Crossroads is a series that, when it was originally on, was at the periphery of my TV awareness. I knew about it not through first hand exposure, but through the distortion of Jasper Carrott, Little and Large and the rest using it as a watchword for “naff” television. Yet looking back at it now as someone with a keen interest in the history of British TV, it’s a series that has a lot to say about its time.
Crossroads was the product of an ITV regional company desperate to maintain a high profile in the network schedule. For a long time (and as wonderfully evinced in the many regional news items included on this DVD collection), it was a programme that its producers – ATV – were proud of and happy to plug in their magazine and news programmes as often as possible.
And quite right too. Crossroads began back in 1964 (although the earliest we get on this collection is episode 496 – the previous 495 having long since been junked), and enjoyed a chequered history on the ITV network, with various companies such as Thames and Granada, moving it around and sometimes dropping it from their schedules.
Of course, in retrospect it’s easy to imagine that Crossroads, rather like Emmerdale today, existed in the shadow of Granada Television’s Coronation Street, but in fact for much of its life, and despite the aforementioned ITV regional wrangle, Crossroads gave the Manchester soap a good run for its money, pulling ahead in the ratings for substantial periods in the 1970s.
But as Meg Mortimer’s rendition of “We Need A Little Christmas” from 1979 demonstrates, Crossroads was quite a different proposition to the other British soaps. Initially broadcast 5-days a week, it was a freewheeling series that seldom looked back, and seemed not to worry about little slips in the scripts, not to mention those occasional bigger ones such Jill Chance’s 11-month pregnancy. With so much screen time to fill (far more than Coronation Street, which was then just two episodes a week), there was simply no time to do anything other than commit it all to videotape, and move on.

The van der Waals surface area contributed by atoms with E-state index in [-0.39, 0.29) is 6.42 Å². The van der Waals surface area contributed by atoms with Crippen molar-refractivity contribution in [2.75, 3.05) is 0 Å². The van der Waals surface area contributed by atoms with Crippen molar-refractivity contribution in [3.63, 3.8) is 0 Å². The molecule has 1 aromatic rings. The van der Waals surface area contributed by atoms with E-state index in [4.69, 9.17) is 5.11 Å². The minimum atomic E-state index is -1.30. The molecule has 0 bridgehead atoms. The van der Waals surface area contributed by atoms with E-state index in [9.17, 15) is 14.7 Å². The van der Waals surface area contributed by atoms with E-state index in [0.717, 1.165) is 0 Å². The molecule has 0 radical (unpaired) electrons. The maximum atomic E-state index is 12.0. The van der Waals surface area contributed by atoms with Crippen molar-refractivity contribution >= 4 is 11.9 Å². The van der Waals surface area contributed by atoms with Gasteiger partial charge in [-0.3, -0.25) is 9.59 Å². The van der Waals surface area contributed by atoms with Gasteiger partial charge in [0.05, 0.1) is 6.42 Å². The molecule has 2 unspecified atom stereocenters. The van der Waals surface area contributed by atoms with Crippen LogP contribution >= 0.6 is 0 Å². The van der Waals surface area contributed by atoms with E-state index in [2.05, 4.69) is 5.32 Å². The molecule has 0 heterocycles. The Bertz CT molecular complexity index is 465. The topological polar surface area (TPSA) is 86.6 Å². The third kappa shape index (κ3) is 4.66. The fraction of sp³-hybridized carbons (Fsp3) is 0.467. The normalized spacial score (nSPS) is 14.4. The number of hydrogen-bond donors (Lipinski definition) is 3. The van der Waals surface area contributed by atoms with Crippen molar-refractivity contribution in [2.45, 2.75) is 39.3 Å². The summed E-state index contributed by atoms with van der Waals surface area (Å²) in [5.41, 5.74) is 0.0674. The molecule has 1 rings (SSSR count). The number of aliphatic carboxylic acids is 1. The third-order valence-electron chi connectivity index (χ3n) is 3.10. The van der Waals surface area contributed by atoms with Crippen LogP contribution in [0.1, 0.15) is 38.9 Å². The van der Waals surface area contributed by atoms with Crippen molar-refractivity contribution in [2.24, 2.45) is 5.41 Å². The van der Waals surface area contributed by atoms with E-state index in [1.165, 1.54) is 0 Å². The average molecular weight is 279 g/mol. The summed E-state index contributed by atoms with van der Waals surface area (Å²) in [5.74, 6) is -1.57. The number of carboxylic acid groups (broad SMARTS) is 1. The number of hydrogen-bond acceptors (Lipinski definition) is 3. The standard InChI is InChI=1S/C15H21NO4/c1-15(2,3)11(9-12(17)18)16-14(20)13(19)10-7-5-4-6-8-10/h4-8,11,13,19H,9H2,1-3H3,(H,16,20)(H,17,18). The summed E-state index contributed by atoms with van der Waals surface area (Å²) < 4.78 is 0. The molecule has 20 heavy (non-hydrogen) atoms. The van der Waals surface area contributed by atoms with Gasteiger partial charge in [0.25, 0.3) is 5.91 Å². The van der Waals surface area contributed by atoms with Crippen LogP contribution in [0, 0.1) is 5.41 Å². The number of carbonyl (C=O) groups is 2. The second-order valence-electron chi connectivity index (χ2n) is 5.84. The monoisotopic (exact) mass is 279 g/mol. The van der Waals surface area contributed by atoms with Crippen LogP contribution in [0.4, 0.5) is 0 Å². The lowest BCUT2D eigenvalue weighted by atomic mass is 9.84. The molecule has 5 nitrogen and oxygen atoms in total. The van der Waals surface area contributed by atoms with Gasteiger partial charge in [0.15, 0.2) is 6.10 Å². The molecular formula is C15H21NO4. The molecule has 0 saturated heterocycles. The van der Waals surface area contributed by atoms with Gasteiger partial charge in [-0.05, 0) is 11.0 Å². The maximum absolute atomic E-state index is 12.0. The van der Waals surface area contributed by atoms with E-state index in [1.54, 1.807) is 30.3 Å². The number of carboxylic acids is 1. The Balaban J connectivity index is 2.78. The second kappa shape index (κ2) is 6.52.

This then is where Crossroads‘ infamy comes from, and it is still there, alive and well on this eight pack DVD. The sets are in fact, quite stable, but some of the storylines are less so. Hurling Benny (Paul Henry) from one crisis to another, seems like an easy way to tug on viewers’ heartstrings, but episode 2869, included in this collection, is particularly jaw dropping. I had previously been aware of Simon May’s “Benny’s Song”, a self-pitying Benny monologue cut to a saccharine John Miles-esque piece of disco, but little did I realise that this song made an appearance in an actual episode (and during the Festive season too). As Benny’s lover dies, we are treated to a Vaseline-camera smeared montage as Benny (in voice-over) proclaims to the music “Everything in my life always went wrong. Until she came along.” You’d never get away with it today.
But then perhaps, this is one of the greatest things about watching Crossroads in 2008; from jaunty incidental music in the early episodes, to Larry Grayson turning up as a chauffeur, it’s refreshing to see that the rules of British soap, and the conventions of realistic drama, weren’t always so strongly defined. For all its faults and propensity for making it up on the hoof, Crossroads could at times be compelling and revolutionary (it dealt with abortion far earlier than the other British soaps). Besides, those criss-crossing end credits remain strangely hypnotic to this day.
Extras There is a veritable cornucopia of treats to be had here, of which the highlight has to be either an episode of Noele Gordon’s daytime show Lunchbox, or a studio grilling in which Gordon attempts to defend Crossroads‘ honour against a pack of journalists.
That aside, there are plenty of regional news reports, including one in which a studio interview with the cast ends up consisting of little more than Roger Tonge reducing the others to tears of laughter, while never actually being very funny. A reminder of the later years of Crossroads (although happily not of the 21 st-century revival) comes with a news item on Dee Hepburn joining the cast, and there is also a 25-minute documentary from 1994 looking back over the years, and wondering if the show could ever return.
All in all, this box set ably captures the affection in which Crossroads was held by its viewers, rather than the rather distorted vision of the Brummie soap as portrayed through the media ever since – and that alone makes it an almost indispensable purchase for those with an interest in the history of British TV.